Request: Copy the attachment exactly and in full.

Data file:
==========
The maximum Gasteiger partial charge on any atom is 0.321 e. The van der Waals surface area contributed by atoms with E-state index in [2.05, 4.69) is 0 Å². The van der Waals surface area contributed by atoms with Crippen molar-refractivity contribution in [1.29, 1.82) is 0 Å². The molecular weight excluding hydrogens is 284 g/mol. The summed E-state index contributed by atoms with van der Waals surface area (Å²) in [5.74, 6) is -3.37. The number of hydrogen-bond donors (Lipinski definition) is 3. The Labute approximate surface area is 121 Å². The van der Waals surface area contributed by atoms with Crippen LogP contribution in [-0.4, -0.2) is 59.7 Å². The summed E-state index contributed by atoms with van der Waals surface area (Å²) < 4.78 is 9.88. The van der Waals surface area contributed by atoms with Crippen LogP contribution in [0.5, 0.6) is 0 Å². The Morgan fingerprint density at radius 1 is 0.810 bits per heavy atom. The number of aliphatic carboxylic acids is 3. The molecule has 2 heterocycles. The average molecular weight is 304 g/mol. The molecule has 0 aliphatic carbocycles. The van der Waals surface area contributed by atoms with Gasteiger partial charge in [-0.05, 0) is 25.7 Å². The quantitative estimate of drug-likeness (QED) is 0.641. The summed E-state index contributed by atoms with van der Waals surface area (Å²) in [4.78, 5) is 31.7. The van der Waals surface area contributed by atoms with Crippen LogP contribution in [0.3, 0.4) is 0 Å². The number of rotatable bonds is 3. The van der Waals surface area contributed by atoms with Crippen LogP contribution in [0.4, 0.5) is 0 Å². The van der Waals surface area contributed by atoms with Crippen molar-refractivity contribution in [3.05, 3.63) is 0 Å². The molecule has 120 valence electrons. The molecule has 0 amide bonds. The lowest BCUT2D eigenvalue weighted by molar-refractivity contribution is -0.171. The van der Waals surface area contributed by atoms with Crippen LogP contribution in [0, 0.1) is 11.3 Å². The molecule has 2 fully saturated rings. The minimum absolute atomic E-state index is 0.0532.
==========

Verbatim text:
The maximum Gasteiger partial charge on any atom is 0.321 e. The van der Waals surface area contributed by atoms with E-state index in [2.05, 4.69) is 0 Å². The van der Waals surface area contributed by atoms with Crippen molar-refractivity contribution in [1.29, 1.82) is 0 Å². The molecular weight excluding hydrogens is 284 g/mol. The summed E-state index contributed by atoms with van der Waals surface area (Å²) in [5.74, 6) is -3.37. The number of hydrogen-bond donors (Lipinski definition) is 3. The Labute approximate surface area is 121 Å². The van der Waals surface area contributed by atoms with Crippen LogP contribution in [-0.4, -0.2) is 59.7 Å². The summed E-state index contributed by atoms with van der Waals surface area (Å²) < 4.78 is 9.88. The van der Waals surface area contributed by atoms with Crippen LogP contribution in [0.5, 0.6) is 0 Å². The Morgan fingerprint density at radius 1 is 0.810 bits per heavy atom. The number of aliphatic carboxylic acids is 3. The molecule has 2 heterocycles. The average molecular weight is 304 g/mol. The molecule has 0 aliphatic carbocycles. The van der Waals surface area contributed by atoms with Gasteiger partial charge in [-0.05, 0) is 25.7 Å². The quantitative estimate of drug-likeness (QED) is 0.641. The summed E-state index contributed by atoms with van der Waals surface area (Å²) in [4.78, 5) is 31.7. The van der Waals surface area contributed by atoms with Crippen LogP contribution in [0.3, 0.4) is 0 Å². The number of rotatable bonds is 3. The van der Waals surface area contributed by atoms with Crippen LogP contribution in [0.4, 0.5) is 0 Å². The van der Waals surface area contributed by atoms with Crippen molar-refractivity contribution in [3.05, 3.63) is 0 Å². The molecule has 120 valence electrons. The molecule has 0 amide bonds. The lowest BCUT2D eigenvalue weighted by molar-refractivity contribution is -0.171. The van der Waals surface area contributed by atoms with Crippen LogP contribution in [0, 0.1) is 11.3 Å². The molecule has 2 fully saturated rings. The minimum absolute atomic E-state index is 0.0532.